UNIVERSITY PLACE, Wash. — The U.S. Open Golf Championship is in full swing at Chambers Bay and — other than Tiger Woods failing to make the cut — the Washington State Wine Commission couldn’t be more pleased.
This week, the Washington State Wine Commission partnered with Visit Seattle and Delta Airlines on a hospitality tent along the 18th fairway to create a unique experience for buyers, corporate customers and wine journalists, and they are using 120 of the state’s top wines to help spread the word of the work being done by vintners throughout Washington.
“Here’s what I would do different — bring more white wine, more rosé and more bubbles,” Chris Stone, vice president of marketing and communications for the Washington State Wine Commission, said with a smile. “Rosé and anything white and refreshing has been flying off that bar. Obviously you can’t predict the weather in June in this region. We’ve been blessed this year with great, great weather.”
The unseasonable conditions this week in the Puget Sound helped introduce the wine commission’s guests to some of the state’s unique and under-the-radar wines such as San Juan Vineyards 2014 Estate Siegerrebe. It paired naturally with the poached salmon prepared by caterers.
“The Puget Sound AVA doesn’t get enough attention,” Stone said.
7 days of Washington wine at U.S. Open
Monday’s practice round marked the beginning of the week of hospitality for Stone and the rest of the wine commission, which is scheduled to feature as many as 20 different wines each day this week. Earlier this spring, a group of Seattle-based sommeliers staged a blind judging of more than 400 wines submitted by Washington wineries to deter the 120 wines to be showcased at Chambers Bay.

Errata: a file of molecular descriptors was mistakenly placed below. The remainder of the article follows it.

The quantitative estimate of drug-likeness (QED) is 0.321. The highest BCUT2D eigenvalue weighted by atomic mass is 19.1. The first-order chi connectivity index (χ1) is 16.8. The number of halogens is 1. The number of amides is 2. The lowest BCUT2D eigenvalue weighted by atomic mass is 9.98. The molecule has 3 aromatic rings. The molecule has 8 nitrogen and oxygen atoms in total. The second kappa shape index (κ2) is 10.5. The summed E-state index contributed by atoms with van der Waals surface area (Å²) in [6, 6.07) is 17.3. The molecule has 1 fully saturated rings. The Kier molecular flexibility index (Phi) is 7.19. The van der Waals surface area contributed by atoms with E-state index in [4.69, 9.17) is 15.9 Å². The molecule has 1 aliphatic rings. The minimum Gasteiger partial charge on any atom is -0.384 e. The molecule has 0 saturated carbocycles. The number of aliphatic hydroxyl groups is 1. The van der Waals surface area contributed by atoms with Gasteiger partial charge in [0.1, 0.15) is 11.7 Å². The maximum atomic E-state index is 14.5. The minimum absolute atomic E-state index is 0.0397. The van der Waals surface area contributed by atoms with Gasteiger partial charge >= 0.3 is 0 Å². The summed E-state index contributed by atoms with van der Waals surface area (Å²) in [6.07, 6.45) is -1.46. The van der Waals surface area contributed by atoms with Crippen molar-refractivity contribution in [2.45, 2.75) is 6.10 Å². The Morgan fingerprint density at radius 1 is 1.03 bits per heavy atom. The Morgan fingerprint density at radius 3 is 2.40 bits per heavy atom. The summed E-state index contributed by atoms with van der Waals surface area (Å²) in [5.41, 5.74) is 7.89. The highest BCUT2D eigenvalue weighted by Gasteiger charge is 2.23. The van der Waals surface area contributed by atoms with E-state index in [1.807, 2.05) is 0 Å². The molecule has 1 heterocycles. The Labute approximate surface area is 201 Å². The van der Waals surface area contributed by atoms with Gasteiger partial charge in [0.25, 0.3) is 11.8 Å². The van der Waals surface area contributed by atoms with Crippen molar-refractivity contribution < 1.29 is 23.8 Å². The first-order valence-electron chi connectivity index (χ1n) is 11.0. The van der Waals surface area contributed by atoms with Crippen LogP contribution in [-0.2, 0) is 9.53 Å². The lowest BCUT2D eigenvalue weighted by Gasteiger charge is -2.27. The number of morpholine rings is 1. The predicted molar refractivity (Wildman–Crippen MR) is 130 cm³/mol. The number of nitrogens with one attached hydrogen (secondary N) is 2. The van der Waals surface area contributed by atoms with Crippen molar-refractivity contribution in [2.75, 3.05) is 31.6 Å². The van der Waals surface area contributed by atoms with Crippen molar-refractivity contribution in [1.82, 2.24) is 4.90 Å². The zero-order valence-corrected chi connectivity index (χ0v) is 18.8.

“It’s tough in the respect that pretty much everyone does the same thing,” Stone said. “Whether you are New Zealand, Argentina, Chile, France, Spain — you put on wine tasting events, you take (influentials) out, you put bottles on tables, you do educational seminars. They are all good tactics, but whenever you get a chance to show who you are personality-wise as a region, who you are as winemakers and the diversity of styles you produce, this is a pretty darned unique venue in which to do so.
“It’s the most unique opportunity that I’ve had in my 10 years with the wine commission and 16 years in the wine industry,” Stone added. “It’s pretty cool.”
Largest sporting event in Washington state history
Pierce County transformed Chambers Bay, once one of the West Coast’s top quarries, into a links-style golf course that opened in 2007. Soon after, the U.S. Golf Association awarded it the 2010 U.S. Amateur and the 115th U.S. Open.
It is the first time one of golf’s major championships has been staged in the Pacific Northwest.
“This is all about relationship building,” Stone said. “There so many folks that we targeted to come, and we saw this as a unique hook for those who may not have otherwise come. These are people who have been/done that with so many wine tasting events, so this is a way to show them some love, to show them some hospitality and say, ‘Thank you for all you do to support Washington wine. Let us repay you.’ And hopefully, we will earn some love in return.”